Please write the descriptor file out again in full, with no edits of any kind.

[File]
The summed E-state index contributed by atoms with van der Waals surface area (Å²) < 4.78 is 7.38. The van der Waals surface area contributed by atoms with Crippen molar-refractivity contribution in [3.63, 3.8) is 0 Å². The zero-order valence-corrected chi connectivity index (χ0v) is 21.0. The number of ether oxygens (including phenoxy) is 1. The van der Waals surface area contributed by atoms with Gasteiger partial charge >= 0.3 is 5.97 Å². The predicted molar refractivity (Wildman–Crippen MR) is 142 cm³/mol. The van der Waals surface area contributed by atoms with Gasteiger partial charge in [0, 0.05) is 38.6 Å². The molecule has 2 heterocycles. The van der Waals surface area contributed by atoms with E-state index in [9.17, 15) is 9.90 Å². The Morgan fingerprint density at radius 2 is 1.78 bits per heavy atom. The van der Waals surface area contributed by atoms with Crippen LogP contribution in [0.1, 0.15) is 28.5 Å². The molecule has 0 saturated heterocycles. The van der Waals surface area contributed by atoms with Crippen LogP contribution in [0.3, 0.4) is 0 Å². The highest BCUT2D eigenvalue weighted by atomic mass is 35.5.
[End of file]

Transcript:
The summed E-state index contributed by atoms with van der Waals surface area (Å²) < 4.78 is 7.38. The van der Waals surface area contributed by atoms with Crippen molar-refractivity contribution in [3.63, 3.8) is 0 Å². The zero-order valence-corrected chi connectivity index (χ0v) is 21.0. The number of ether oxygens (including phenoxy) is 1. The van der Waals surface area contributed by atoms with Gasteiger partial charge >= 0.3 is 5.97 Å². The predicted molar refractivity (Wildman–Crippen MR) is 142 cm³/mol. The van der Waals surface area contributed by atoms with Gasteiger partial charge in [0, 0.05) is 38.6 Å². The molecule has 2 heterocycles. The van der Waals surface area contributed by atoms with E-state index in [9.17, 15) is 9.90 Å². The Morgan fingerprint density at radius 2 is 1.78 bits per heavy atom. The van der Waals surface area contributed by atoms with Crippen LogP contribution in [0.1, 0.15) is 28.5 Å². The molecule has 0 saturated heterocycles. The van der Waals surface area contributed by atoms with Crippen LogP contribution in [0.3, 0.4) is 0 Å². The highest BCUT2D eigenvalue weighted by atomic mass is 35.5.